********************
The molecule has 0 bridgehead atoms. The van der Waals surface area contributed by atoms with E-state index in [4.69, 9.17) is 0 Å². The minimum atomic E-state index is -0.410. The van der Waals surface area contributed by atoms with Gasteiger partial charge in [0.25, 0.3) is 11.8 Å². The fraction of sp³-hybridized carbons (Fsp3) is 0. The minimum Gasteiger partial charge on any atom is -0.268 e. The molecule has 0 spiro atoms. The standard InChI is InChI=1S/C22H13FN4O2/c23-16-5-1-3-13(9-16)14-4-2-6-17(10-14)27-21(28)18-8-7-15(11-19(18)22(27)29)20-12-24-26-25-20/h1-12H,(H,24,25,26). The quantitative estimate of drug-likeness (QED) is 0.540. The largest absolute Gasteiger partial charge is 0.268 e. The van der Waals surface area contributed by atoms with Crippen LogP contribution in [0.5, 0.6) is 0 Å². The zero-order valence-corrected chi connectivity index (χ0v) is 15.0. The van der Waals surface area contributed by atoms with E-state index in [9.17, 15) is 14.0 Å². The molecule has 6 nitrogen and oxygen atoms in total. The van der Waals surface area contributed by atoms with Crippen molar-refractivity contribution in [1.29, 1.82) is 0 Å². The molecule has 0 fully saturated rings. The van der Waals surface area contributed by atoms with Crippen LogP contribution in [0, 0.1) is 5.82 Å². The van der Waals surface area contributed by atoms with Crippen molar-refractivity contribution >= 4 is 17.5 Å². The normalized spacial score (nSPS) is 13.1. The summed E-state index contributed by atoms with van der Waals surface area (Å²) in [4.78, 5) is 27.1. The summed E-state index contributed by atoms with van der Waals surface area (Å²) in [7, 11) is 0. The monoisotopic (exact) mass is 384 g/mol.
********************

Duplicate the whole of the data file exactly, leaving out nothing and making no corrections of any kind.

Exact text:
The molecule has 0 bridgehead atoms. The van der Waals surface area contributed by atoms with E-state index in [4.69, 9.17) is 0 Å². The minimum atomic E-state index is -0.410. The van der Waals surface area contributed by atoms with Gasteiger partial charge in [0.25, 0.3) is 11.8 Å². The fraction of sp³-hybridized carbons (Fsp3) is 0. The minimum Gasteiger partial charge on any atom is -0.268 e. The molecule has 0 spiro atoms. The standard InChI is InChI=1S/C22H13FN4O2/c23-16-5-1-3-13(9-16)14-4-2-6-17(10-14)27-21(28)18-8-7-15(11-19(18)22(27)29)20-12-24-26-25-20/h1-12H,(H,24,25,26). The quantitative estimate of drug-likeness (QED) is 0.540. The largest absolute Gasteiger partial charge is 0.268 e. The van der Waals surface area contributed by atoms with Crippen LogP contribution in [0.5, 0.6) is 0 Å². The zero-order valence-corrected chi connectivity index (χ0v) is 15.0. The van der Waals surface area contributed by atoms with E-state index in [9.17, 15) is 14.0 Å². The molecule has 6 nitrogen and oxygen atoms in total. The van der Waals surface area contributed by atoms with Crippen molar-refractivity contribution in [1.29, 1.82) is 0 Å². The molecule has 0 fully saturated rings. The van der Waals surface area contributed by atoms with Crippen LogP contribution in [0, 0.1) is 5.82 Å². The van der Waals surface area contributed by atoms with Crippen molar-refractivity contribution >= 4 is 17.5 Å². The normalized spacial score (nSPS) is 13.1. The summed E-state index contributed by atoms with van der Waals surface area (Å²) in [4.78, 5) is 27.1. The summed E-state index contributed by atoms with van der Waals surface area (Å²) in [7, 11) is 0. The monoisotopic (exact) mass is 384 g/mol.